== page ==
The more I understand about the Climate Change Commission’s recommendations yesterday, the more this looks like a set of pie-in-the-sky, cross-your –fingers-and-hope assumptions that have as much chance of being right as they do of being wrong.
So many of Rod Carr’s predictions and hopes have to go right in the next 20 years in order for us to meet his goals and aims.
We need someone, anyone, to fly even just one electric plane commercially in New Zealand.
We need car makers to build enough EVs for the world and then sell enough of them to us.
We need methane busting technology to emerge so that cows burp and fart less methane so that we don’t need to cull the herd.
We need electricity suppliers to build enough electricity generation, not just for now but for when we’re running EVs and turning all our factories to off coal and gas and onto electricity – and remember, we’re currently so short of electricity this winter that methane has had to cut production.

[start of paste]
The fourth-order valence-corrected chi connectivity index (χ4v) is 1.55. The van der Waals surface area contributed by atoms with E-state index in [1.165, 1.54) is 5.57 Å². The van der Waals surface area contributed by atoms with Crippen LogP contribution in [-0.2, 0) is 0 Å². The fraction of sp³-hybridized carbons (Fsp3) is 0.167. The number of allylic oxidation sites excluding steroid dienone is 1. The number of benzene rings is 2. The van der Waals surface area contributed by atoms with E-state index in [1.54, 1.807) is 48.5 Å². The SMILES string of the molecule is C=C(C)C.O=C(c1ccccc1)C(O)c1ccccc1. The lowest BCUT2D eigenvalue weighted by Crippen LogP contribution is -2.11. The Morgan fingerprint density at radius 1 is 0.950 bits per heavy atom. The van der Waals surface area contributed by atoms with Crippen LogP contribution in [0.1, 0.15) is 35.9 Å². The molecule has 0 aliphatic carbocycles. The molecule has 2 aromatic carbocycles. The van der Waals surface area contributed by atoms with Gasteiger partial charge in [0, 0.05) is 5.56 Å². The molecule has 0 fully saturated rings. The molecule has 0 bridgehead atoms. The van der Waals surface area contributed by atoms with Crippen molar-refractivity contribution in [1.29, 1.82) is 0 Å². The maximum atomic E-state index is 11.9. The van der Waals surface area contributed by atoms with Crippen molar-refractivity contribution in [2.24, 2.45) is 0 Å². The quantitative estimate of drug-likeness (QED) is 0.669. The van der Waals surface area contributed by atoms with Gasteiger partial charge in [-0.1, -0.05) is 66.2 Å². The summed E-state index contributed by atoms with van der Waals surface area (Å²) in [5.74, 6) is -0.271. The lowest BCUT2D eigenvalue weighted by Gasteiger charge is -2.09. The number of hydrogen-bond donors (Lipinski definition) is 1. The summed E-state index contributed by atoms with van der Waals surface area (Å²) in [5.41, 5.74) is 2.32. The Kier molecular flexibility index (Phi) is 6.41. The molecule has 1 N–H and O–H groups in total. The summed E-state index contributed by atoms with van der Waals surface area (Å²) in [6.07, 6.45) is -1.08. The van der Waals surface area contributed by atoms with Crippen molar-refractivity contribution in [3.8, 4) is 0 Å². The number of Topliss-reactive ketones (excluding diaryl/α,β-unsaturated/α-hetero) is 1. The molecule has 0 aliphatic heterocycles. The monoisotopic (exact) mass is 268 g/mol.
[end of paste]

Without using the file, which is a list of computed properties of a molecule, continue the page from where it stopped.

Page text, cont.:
That has to go right, but are Rod Carr’s assumptions right?
So much has changed just between the release of the draft report five months ago and yesterday, including them wrongly assuming they wouldn’t need to plant trees on farms, they’re now factoring in a 20 percent loss in grazing land.
It was wrong about the cost of no new gas connections 0 that’ll be higher than forecast.
It relied on Tiwai point and methane closing early to free up electricity, and that’s not happening now.
And it was wrong in thinking we’d be able to switch to EVs at a cost we could afford. Truth is, there will be very limited supplies of cheap EVs for the next decade.
So if assumptions as big as that have been proven wrong in just five months, how on earth can we expect that their assumptions are going to hold or bear out over 20 years?
And if they’re just a bit out, what does that mean? Not enough EVs, so we cull some of the herd? Not enough electricity generation so the lights go out in winter? Not as affordable as they thought, so the cost to GDP is more than one percent?
I’d say this is a stab in the dark at best, and not one I’d like to change my life over.